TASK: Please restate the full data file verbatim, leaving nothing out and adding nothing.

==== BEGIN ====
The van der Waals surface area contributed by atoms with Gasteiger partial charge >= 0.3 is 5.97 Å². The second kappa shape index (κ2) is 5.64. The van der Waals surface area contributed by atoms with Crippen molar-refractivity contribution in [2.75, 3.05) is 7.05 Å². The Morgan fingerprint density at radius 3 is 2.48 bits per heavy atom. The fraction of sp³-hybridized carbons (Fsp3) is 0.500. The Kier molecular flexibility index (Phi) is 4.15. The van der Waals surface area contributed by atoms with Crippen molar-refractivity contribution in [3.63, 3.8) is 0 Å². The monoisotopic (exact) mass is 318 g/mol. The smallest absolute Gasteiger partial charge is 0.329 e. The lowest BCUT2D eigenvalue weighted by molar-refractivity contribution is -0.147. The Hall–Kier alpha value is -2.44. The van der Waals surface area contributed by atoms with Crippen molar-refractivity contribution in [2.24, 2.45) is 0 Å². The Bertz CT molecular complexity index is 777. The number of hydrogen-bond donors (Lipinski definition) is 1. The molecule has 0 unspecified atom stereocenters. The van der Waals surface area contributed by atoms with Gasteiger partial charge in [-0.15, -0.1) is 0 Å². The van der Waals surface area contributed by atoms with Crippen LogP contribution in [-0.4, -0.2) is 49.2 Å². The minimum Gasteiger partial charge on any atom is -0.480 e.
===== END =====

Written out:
The van der Waals surface area contributed by atoms with Gasteiger partial charge >= 0.3 is 5.97 Å². The second kappa shape index (κ2) is 5.64. The van der Waals surface area contributed by atoms with Crippen molar-refractivity contribution in [2.75, 3.05) is 7.05 Å². The Morgan fingerprint density at radius 3 is 2.48 bits per heavy atom. The fraction of sp³-hybridized carbons (Fsp3) is 0.500. The Kier molecular flexibility index (Phi) is 4.15. The van der Waals surface area contributed by atoms with Crippen molar-refractivity contribution in [3.63, 3.8) is 0 Å². The monoisotopic (exact) mass is 318 g/mol. The smallest absolute Gasteiger partial charge is 0.329 e. The lowest BCUT2D eigenvalue weighted by molar-refractivity contribution is -0.147. The Hall–Kier alpha value is -2.44. The van der Waals surface area contributed by atoms with Crippen molar-refractivity contribution in [2.24, 2.45) is 0 Å². The Bertz CT molecular complexity index is 777. The number of hydrogen-bond donors (Lipinski definition) is 1. The molecule has 0 unspecified atom stereocenters. The van der Waals surface area contributed by atoms with Gasteiger partial charge in [-0.15, -0.1) is 0 Å². The van der Waals surface area contributed by atoms with Crippen LogP contribution in [-0.4, -0.2) is 49.2 Å². The minimum Gasteiger partial charge on any atom is -0.480 e.